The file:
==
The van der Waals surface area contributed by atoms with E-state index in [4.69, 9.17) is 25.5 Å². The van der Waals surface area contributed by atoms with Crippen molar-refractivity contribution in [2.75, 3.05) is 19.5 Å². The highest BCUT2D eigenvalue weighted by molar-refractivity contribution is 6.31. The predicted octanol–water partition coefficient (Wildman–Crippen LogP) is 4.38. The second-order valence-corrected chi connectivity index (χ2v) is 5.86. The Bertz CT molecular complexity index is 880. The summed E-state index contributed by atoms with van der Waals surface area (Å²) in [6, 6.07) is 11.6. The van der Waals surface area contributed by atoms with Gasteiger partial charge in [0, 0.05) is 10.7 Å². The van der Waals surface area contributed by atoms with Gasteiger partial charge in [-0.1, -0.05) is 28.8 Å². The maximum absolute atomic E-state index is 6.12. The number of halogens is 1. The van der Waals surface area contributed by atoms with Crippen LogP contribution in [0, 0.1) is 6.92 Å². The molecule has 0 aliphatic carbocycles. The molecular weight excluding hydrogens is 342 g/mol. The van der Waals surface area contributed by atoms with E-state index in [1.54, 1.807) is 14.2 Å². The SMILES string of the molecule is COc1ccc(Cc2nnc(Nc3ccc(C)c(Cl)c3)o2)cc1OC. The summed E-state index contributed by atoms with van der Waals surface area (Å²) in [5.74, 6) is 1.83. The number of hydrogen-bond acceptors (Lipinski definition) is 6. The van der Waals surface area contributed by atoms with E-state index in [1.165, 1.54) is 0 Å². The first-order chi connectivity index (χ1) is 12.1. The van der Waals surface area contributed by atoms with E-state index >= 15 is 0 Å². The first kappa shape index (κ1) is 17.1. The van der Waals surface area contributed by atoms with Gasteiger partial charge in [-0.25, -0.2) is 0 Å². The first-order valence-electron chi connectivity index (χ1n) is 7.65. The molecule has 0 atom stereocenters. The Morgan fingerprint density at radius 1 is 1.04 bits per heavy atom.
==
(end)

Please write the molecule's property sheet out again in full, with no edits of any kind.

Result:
The van der Waals surface area contributed by atoms with E-state index in [4.69, 9.17) is 25.5 Å². The van der Waals surface area contributed by atoms with Crippen molar-refractivity contribution in [2.75, 3.05) is 19.5 Å². The highest BCUT2D eigenvalue weighted by molar-refractivity contribution is 6.31. The predicted octanol–water partition coefficient (Wildman–Crippen LogP) is 4.38. The second-order valence-corrected chi connectivity index (χ2v) is 5.86. The Bertz CT molecular complexity index is 880. The summed E-state index contributed by atoms with van der Waals surface area (Å²) in [6, 6.07) is 11.6. The van der Waals surface area contributed by atoms with Gasteiger partial charge in [0, 0.05) is 10.7 Å². The van der Waals surface area contributed by atoms with Gasteiger partial charge in [-0.1, -0.05) is 28.8 Å². The maximum absolute atomic E-state index is 6.12. The number of halogens is 1. The van der Waals surface area contributed by atoms with Crippen LogP contribution in [0, 0.1) is 6.92 Å². The molecule has 0 aliphatic carbocycles. The molecular weight excluding hydrogens is 342 g/mol. The van der Waals surface area contributed by atoms with E-state index in [1.54, 1.807) is 14.2 Å². The SMILES string of the molecule is COc1ccc(Cc2nnc(Nc3ccc(C)c(Cl)c3)o2)cc1OC. The summed E-state index contributed by atoms with van der Waals surface area (Å²) in [5.74, 6) is 1.83. The number of hydrogen-bond acceptors (Lipinski definition) is 6. The van der Waals surface area contributed by atoms with E-state index in [1.165, 1.54) is 0 Å². The first-order chi connectivity index (χ1) is 12.1. The van der Waals surface area contributed by atoms with E-state index >= 15 is 0 Å². The first kappa shape index (κ1) is 17.1. The van der Waals surface area contributed by atoms with Gasteiger partial charge in [-0.25, -0.2) is 0 Å². The first-order valence-electron chi connectivity index (χ1n) is 7.65. The molecule has 0 atom stereocenters. The Morgan fingerprint density at radius 1 is 1.04 bits per heavy atom.